[JSR308] A simple proposal for recursive annotations

Dr. James J. Hunt jjh at aicas.de
Fri Jun 5 20:10:46 EDT 2009

Dear Colleagues,

Here is a proposal for recursive annotations that are powerful enough to
be able to express preconditions, postconditions, and invariants a la
JML.  Recoding JML in annotations is beyond the scope of this JSR, but
some examples of possible encodings are presented for clarity.

Recursive types without subtypes does not work very well.  It is however
strange for a language that supports subtyping (in this case via
subclassing) to have a type refinement system that does not allow
subtyping.  The other solutions, using an empty annotation at the bottom
or even arrays.

If recursive annotations where to be supported, I would suggest doing it
via subtyping with only indirect direct recursion.  As for subtyping, I
would not allow a subtype to override an element ("method") of its
parent, just add new ones.  This is in keeping with the interface method
analogy and avoids certain obscure ambiguities in usage. (Java should
have done this with attributes that are not private as well.)  I would
also opt for single inheritance, since I do not seen any reason that
multiple inheritance is necessary.

For the expression example, one might then have something like the
following (of course this is an abbreviated JML encoding example).

public @interface Expression

/** JML expression */
public @interface Eval extends Expression
  public String value ();
  public Expression[] args() default {};

/** Java method */
public @interface Invoke extends Expression
  public String value ();
  public Expression[] args() default {};

/** JML function */
public @interface Function extends Expression
  public String value ();

/** Java locally variable */
public @interface Value extends Expression
  public String value();

/** int constant */
public @interface Int extends Expression
  public int value();

/** Array element */
public @interface Int extends Expression
  public String value();
  public Expression index();

/** JML special value */
public @interface Result extends Expression

public @interface Spec
  public Expression[] require() default {};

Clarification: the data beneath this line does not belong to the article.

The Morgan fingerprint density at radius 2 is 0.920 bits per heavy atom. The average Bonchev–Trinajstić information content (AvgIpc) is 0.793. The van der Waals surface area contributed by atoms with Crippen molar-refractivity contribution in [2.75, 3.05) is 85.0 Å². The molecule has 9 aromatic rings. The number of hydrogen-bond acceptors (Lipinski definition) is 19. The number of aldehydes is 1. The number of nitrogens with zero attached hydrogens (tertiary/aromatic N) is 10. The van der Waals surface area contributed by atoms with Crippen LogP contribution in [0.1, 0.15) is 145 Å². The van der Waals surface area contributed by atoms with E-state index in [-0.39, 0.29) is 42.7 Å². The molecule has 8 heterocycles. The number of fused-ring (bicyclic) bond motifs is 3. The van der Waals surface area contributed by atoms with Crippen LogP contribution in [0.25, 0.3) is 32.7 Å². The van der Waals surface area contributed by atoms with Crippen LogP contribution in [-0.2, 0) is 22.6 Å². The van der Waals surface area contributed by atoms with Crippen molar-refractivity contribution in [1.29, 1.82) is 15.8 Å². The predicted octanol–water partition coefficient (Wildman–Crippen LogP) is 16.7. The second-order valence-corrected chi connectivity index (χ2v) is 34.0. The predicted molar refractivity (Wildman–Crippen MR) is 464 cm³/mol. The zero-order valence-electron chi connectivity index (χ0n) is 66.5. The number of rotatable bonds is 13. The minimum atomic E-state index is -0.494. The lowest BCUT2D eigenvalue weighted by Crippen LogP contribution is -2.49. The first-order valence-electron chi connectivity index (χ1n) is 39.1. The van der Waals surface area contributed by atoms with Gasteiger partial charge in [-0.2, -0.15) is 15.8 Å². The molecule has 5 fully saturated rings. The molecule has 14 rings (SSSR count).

public Expression[] assert() default {};

For example, a specification might be something like the following.

@Spec(require = [@Eval(value = ">=",
                       args = [@Value("i"), @Int(0)])
                 @Eval(value = "<", 
                       args = [@Value("i"),
                               @Invoke(value = "length",      
                                       args = [@Value("a")])],
      assert = [@Eval(value = "==",
                      args = [@Result,
                              @Element(value = "elements",
                                       index = @Value("i"))])

Yes, this would add some complexity, but the benefits would be large.
It might be preferable from a user point of view just to write an
expression in a string, but such a string would have no checking and
becomes uninterpretable when simply stored in a class file because the
parse context is no longer available.  Even here, parameter and local
variables references are challenging, so that it may be necessary to
write something a bit more complex.

It may turn out, that for JML this syntax hard to read.  That may be,
but one could still write JML in its current form and automatically
transform it to annotations.  That would still enable saving JML
information into the class files for processing at the byte code level.
Data follow analysis is a good example of a tool that could use this
information for verifying that method preconditions are always met.

Before tying having someone implement this, I would like to hear
feedback from the list.


Dr. James J. Hunt      * CEO aicas GmbH        * Tel: +49 721 663968 22

aicas --- allerton interworks computer automated systems GmbH
Haid-und-Neu-Straße 18 * D-76131 Karlsruhe     * Deutschland (Germany)
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Geschäftsführer: Dr. James J. Hunt

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